Carboxysome biogenesis begins with a sigmoidal assembly of RuBisCO
To understand the nature of the maturation process, we followed the assembly of RuBisCO and coat protein (CcmK4). We first examined the kinetics of RuBisCO assembly by measuring the intensity of RbcL-GFP foci over time. This indicated that RuBisCO assembles over the course of many hours in distinct phases that display sigmoidal kinetics (Figure 3A). While individual carboxysomes assemble at different rates, we observed three regimes: a lag phase, followed by rapid assembly, and finally a plateau phase - assembly kinetics reminiscent of nucleation condensation polymers.
Once assembled, RuBisCO does not freely diffuse inside carboxysome foci. To probe the nature of assembled RuBisCO-GFP, we monitored fluorescence recovery after photobleaching (FRAP) of bar carboxysomes (Figure 3B-C and Figure S4). Bar carboxysomes are sufficiently large such that only a segment of the bar was bleached (Figure 3B solid box) while the rest of the bar remained fluorescent (Figure 3B dashed box). No recovery of fluorescence was seen up to 150 seconds after bleaching (Figure 3C). RuBisCO hexadecamers are roughly 500kDa in size, and freely diffusing protein complexes of similar molecular weight have been reported to recover in in vivo FRAP experiments in less than two seconds . This discrepancy indicates that assembled RuBisCO does not freely exchange with monomers in the cytoplasm or in the rest of the carboxysome; rather, assembled cargo is static on the timescale of minutes.
Shell proteins rapidly colocalize with RuBisCO late in the assembly process
To determine the relative kinetics of RuBisCO and shell assembly, we performed time-lapse microscopy of cells expressing inducible RuBisCO fused to mOrange and the shell protein CcmK4 fused to GFP under a constitutive promoter. At the beginning of the observation interval, recently born carboxysomes show strong signal in the RuBisCO channel, while old carboxysomes show weak, background levels of signal. New carboxysomes begin assembly with little to no detectable shell protein (Figure 3D–H and Video S2). Instead, shell protein associates with nascent carboxysomes at a later point: the mean time between the first appearance of RuBisCO and detectable shell protein was 4.7 hours (+/-2.2 hours, n=54). Kymographs of the formation process are shown in Figure 3I–K, where the shell protein suddenly colocalizes 8 hours after the birth event of the RbcL-GFP focus. The assembly of shell protein completes rapidly in contrast to the many hours required for RuBisCO assembly (Figure 3A); shell intensity reaches steady state in less than two hours (Figure 3L and Figure S5). Interestingly, in a fraction of cases, we observed the apparent birth of small daughter focus from a carboxysome 3.1 hours (+/- 1.1 hours, n=9) after detectable shell colocalized with the mother (Figure 3D–H). The timing of these events correlates with the burst of births following a maternal refractory period in lineage maps (Figure 2C).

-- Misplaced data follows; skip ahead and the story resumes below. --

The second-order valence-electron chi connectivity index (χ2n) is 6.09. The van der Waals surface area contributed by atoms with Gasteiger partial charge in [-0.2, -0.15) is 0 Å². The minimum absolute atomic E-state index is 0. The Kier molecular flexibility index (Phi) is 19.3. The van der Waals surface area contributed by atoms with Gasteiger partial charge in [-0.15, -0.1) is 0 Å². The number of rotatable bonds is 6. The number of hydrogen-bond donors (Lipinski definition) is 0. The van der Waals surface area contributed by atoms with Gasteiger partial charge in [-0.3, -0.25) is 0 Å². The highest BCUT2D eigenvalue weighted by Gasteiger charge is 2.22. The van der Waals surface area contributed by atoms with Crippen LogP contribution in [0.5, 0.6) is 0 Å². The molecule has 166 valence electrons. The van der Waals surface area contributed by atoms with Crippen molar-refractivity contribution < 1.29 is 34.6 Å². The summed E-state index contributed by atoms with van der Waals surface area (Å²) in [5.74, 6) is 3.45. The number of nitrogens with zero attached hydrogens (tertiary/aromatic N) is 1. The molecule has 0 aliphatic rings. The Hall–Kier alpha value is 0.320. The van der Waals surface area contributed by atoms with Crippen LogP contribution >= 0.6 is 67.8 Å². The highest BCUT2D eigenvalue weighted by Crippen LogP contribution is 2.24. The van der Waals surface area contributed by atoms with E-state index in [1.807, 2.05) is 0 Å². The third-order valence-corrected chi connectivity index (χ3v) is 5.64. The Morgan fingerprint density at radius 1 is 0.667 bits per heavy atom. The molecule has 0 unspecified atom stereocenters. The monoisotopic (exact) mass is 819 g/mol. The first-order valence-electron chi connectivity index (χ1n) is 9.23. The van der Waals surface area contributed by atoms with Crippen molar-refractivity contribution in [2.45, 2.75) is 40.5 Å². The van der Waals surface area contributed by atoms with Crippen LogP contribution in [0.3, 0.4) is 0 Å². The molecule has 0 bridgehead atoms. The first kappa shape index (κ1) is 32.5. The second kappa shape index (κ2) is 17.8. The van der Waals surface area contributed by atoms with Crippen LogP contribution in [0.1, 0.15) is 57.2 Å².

The carboxysome establishes a unique microenvironment late in the assembly process
The enzymatic activity of carbonic anhydrase relies on an environment more oxidative than the bacterial cytosol . This predicts that the carboxysome must maintain an internal oxidizing state. To monitor changes in the redox state of the carboxysome over time, we tagged RuBisCO with the redox-sensitive roGFP1 . The excitation spectrum of this protein shifts from one dominated by a maxima at ~488nm under reducing conditions to one dominated by a maxima at ~410nm under oxidizing conditions. By measuring the ratio of these two channels, we observed that carboxysomes display varying redox states within the same cell (Figure 4A). Over the entire population, we find that carboxysomes are distributed across a range of redox states (Figure 4B) but that the distribution is skewed toward oxidizing states (median=440, mean=487).
The late assembly of shell proteins on nascent carboxysomes predicts that maturing foci of RuBisCO share the reducing cytosolic environment. Indeed, monitoring changes in redox state revealed that newly formed RuBisCO foci are relatively reduced, regardless of whether imaging is started 6 (Figure 4C-D) or 24 (Figure 4E–G) hours after induction. As the carboxysome matures, RuBisCO-roGFP1 oxidizes, indicating the establishment of a distinct microenvironment (Video S3). Though the low signal from roGFP1 prohibits the time resolution required to measure the carboxysome lineage, the most recently synthesized carboxysome typically oxidizes before a new one appears (Figure 4C–F). Rarely, a carboxysome is apparently born from a mother rapidly switching between oxidized and reduced states (Figure 4G). Taken together, our data show that new carboxysomes are born concomitant with shell closure and establishment of the oxidizing microenvironment in the previously synthesized carboxysome.